Newspaper Page Text
THE ROCK ISLAND ARGUS, TUESDAY, NOVEMBER 23, 1900.
Published Dally and Weekly at 1824
Second avenue. Rock Island. 111. En
tered at the postofflce as second-class
BY THE J. W. POTTER CO.
TERMS. Dally, 10 cents per week.
Weekly, $1 per year In advance.
r All communications of argumentative
(character, political or religious, must
jhave real name attached for publica
tion. No such articles will be printed
Wer fictitious signatures.
Correspondence solicited from every
itownshlp in" Rock Island county.
Tuesday, November 23, 1909.
Do not permit tho belt line to lag.
i Encourage the lnterurbans.' Get them
(all In. . .
i It la difficult to see the cream of tha
Soke In a q.uart 0f mu tat costa S
' TVlaukegan's mayor can't be much of
ta politician. In order to save public
expenses he is discharging ofilce
liolders. j Shipping water 100 miles by rail to
Iput out a mine fire looks like a grand
!jury ought to bo able to tell what 't
According to the advance notices,
President Taft will sit down to his
Thanksgiving dinner with a 30-pound
turkey directly in front of him.
"When the Cherry mine disaster has
Tseen summed up the names of several
genuine heroes will be disclosed ?s
well as som incompetents to whom
authority had been given.
Where are ail those hardy French
men who were pining to marry Mmc
Steinheill while she was on trial? On -J
of them should hnstrn tn Ipirl her ino
matrimony and thus keep her ofT the
The board of superintendents of tho
Kcw York public schools has abolished
football as a reccguiaed branch of
high school sports. Soma of tho su
perintendents must have boys of their
own whom tliey desiro to raise.
Astrologers sometimes com? remark
ably near the truth. A mair- was ar
rested the othrr day for stealing hcrse3.
Upon his person a horoscope was found j
which stated that the man wa3 ex- j tion. The mayor ia his message out
tremcly fond of animals, "particularly ! lined the status of the case, as fol
horses." The horoscope was nr. right, Iowa:
but the trouble with tho mnn v;aj that j "I fr.ur.d that the lights of the Chi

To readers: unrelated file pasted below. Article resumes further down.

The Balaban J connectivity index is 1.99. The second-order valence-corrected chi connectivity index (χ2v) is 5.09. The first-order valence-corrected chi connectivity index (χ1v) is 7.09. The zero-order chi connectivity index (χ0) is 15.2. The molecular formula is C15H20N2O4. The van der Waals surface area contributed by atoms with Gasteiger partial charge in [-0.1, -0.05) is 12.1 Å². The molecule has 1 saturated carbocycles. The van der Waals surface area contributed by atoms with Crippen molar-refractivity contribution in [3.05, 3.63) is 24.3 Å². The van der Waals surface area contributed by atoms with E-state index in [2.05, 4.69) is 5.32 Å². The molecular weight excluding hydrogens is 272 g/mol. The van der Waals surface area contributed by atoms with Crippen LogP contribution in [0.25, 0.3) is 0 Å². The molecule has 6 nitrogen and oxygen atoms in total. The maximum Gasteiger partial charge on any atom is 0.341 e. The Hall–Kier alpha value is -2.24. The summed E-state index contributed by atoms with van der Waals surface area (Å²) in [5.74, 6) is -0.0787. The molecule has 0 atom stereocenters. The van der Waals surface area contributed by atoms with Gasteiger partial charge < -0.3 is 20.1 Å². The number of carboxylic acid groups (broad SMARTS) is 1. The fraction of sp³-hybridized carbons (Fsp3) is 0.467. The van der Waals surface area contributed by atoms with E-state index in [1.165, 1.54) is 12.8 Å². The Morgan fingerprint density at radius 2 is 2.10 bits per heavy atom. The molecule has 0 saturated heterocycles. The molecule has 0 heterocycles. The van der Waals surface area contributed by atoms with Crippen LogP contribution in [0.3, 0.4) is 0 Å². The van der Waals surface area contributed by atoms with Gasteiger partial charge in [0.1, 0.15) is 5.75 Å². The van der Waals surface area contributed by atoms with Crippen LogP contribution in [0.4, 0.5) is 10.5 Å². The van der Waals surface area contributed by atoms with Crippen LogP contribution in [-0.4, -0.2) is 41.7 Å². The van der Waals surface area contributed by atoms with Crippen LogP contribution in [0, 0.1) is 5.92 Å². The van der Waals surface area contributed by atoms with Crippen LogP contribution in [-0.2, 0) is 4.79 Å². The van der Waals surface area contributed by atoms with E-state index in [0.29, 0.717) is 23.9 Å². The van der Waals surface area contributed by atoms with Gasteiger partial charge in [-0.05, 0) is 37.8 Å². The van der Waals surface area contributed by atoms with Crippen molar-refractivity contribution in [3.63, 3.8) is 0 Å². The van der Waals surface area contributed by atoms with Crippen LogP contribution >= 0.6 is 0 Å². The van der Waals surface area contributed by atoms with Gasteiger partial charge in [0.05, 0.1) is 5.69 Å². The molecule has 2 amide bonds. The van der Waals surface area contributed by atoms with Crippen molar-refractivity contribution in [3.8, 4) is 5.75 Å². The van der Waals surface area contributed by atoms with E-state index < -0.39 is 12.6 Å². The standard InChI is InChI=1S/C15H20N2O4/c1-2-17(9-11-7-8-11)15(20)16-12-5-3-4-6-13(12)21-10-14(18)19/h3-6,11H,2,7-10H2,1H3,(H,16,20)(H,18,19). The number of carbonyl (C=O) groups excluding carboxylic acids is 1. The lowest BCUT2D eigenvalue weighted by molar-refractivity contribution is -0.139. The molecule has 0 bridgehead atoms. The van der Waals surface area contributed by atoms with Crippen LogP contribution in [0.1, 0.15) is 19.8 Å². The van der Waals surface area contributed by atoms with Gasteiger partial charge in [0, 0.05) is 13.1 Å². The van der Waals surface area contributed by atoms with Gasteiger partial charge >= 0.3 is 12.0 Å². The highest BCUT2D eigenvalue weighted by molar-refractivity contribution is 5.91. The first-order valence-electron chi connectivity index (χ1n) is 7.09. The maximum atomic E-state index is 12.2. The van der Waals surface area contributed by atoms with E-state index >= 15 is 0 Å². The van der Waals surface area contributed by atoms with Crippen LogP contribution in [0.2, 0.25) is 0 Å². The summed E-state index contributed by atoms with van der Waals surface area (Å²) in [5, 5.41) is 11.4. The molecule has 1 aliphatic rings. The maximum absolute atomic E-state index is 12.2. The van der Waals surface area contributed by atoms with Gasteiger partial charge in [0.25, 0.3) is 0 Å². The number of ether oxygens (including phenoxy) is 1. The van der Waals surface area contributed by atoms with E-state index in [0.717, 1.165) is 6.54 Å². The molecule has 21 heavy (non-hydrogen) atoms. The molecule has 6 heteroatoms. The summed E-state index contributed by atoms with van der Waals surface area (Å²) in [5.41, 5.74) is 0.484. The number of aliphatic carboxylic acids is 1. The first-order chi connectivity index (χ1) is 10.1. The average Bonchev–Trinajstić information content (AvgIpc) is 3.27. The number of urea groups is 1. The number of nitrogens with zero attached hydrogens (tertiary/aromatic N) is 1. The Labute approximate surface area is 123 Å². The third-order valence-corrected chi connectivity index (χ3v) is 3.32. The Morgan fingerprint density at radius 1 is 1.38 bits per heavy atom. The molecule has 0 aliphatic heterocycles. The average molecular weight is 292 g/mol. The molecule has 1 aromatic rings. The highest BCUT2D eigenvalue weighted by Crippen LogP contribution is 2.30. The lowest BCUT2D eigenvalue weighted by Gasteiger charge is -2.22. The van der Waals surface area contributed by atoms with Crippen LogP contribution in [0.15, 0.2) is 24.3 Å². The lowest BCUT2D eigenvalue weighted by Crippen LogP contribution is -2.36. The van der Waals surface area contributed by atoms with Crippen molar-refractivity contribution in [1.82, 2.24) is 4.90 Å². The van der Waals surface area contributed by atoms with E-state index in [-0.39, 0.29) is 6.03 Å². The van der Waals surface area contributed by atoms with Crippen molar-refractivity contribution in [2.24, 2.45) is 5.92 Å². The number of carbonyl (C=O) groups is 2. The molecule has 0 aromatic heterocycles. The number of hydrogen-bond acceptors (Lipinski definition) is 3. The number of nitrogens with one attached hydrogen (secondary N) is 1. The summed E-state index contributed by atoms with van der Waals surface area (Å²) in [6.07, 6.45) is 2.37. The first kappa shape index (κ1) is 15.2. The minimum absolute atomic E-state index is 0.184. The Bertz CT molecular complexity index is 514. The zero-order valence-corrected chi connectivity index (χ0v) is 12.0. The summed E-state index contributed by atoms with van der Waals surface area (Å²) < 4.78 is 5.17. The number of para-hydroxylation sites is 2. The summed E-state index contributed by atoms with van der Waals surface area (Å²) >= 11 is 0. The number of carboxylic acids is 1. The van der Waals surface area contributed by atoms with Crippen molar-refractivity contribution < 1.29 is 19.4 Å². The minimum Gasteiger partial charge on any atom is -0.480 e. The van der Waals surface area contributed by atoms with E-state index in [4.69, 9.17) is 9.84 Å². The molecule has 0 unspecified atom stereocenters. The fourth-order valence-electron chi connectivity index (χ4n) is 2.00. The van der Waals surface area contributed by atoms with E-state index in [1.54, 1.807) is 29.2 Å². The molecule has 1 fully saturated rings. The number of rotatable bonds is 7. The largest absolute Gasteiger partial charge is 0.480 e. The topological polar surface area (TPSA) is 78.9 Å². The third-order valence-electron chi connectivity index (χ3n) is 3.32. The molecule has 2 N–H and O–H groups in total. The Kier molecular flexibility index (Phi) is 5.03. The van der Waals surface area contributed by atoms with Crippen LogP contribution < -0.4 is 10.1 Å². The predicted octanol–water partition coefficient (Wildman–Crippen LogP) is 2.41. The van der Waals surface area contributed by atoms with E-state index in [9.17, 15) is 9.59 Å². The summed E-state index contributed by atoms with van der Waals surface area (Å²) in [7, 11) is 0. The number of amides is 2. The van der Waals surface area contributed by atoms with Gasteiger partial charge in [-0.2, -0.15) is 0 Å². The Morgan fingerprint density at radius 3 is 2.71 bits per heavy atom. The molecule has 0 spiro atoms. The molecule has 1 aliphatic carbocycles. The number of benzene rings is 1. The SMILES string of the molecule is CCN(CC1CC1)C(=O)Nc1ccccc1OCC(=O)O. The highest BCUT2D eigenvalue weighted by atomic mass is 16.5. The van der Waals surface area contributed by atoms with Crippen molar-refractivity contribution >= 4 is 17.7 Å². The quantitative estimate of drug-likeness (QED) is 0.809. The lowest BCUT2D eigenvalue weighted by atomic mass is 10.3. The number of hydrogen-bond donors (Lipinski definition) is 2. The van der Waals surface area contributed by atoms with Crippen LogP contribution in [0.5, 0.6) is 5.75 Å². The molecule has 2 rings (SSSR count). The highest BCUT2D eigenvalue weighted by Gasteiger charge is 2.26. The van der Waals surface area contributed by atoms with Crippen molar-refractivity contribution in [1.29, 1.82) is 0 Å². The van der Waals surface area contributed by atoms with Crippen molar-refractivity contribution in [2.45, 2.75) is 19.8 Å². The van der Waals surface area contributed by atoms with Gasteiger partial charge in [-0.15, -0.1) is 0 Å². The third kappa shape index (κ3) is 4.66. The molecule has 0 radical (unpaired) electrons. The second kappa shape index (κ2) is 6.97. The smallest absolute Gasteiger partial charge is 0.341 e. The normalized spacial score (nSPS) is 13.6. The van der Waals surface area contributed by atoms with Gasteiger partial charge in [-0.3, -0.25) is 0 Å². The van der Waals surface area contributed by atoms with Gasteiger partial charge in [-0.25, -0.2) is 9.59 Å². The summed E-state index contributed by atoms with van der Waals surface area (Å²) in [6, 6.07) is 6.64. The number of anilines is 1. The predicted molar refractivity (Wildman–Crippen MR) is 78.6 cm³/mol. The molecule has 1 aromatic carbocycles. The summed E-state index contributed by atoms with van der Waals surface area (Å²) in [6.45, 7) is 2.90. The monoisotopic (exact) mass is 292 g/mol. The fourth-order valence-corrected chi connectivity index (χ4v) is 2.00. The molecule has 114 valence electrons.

' ho was too fond o horses belonging to : cogo, Uurlington & Pacific Railroad
other persons. company to lay and ccrstruct a double
j track hi and tbrouch the said city were
Tho Chinese government is arrang
ing to deal vth tle opium question in
a novel manner. It limits the produc
tion of the poppy from which the drug
is manufactured, and radcally cuts
down the Ecrr-agfe to te planted by any !
one individual. Ten years will sto;j
the trallic, as thr.t will cut out the
planting of too flower. This gives
those who havo large investments in
the industry an opportunity to get out
without heavy loss.
The Grand Army in Kurope. !
It v.-ill be news to many voterans of
the civil war that the Urand Army or i
the Republic is a world-wide organ-j
ization. - ;
A Grand Army post of 20 comrade
bas lately been organized at Oldham
In Lancashire, England, said to be tho
first European pest. There are four
posts, however, in Canada, and one
each in Peru and Honolulu.
Twenty-five survivors of the civil
war meet annually in Stockholm, Swe
den, one of whom served on the Moni
tor. The fact that about 5.000 pen
sioners of the civil war live in foreign
countries has made tiiese posts possi
ble. Surely the Grand Army of the Re
public is an organization that is a fac
tor for the spread of patriotic princi
ples all over the world.
The miraculous escape from death of
a number cf the miners who were im
prisoned in the burning coal mine at
Cherry after a week of confinement in
the mine's depths, is almost like a res
urrection from the dead. To the loved
ones who had given up hope it must
come as joy that words cannot convey
the full measure of. To the public,
whose sympathy has been profoundly
enlisted with the suffering mourners
at Cherry, tho escape of some cf the
supposed victims will be a cause for
great rejoicing. It is to be hoped that
still more than those who have al
ready been found alive ay yet be
found by the searching parties and
restored to their friends and families.
Tho whole people of tho land hope
and pray that the awful calamity at
Cherry may be further lessened by the
escape from death of many more.
Custom House Sorvico a Nest of Cor
ruption. Secretary of the Treasury MacVeagh
Is reported to have said the other day
that he had found the custom house
eervice In this country a nest of cor
ruption. According to statements re
cently published, from sources that
give them a certain value, the corrup
tion of the custom house service Is not
limited to New York city, but extends
to Philadelphia, Boston, San Fran
cisco, and other large cities. "We have
eei assured that the secretary of the J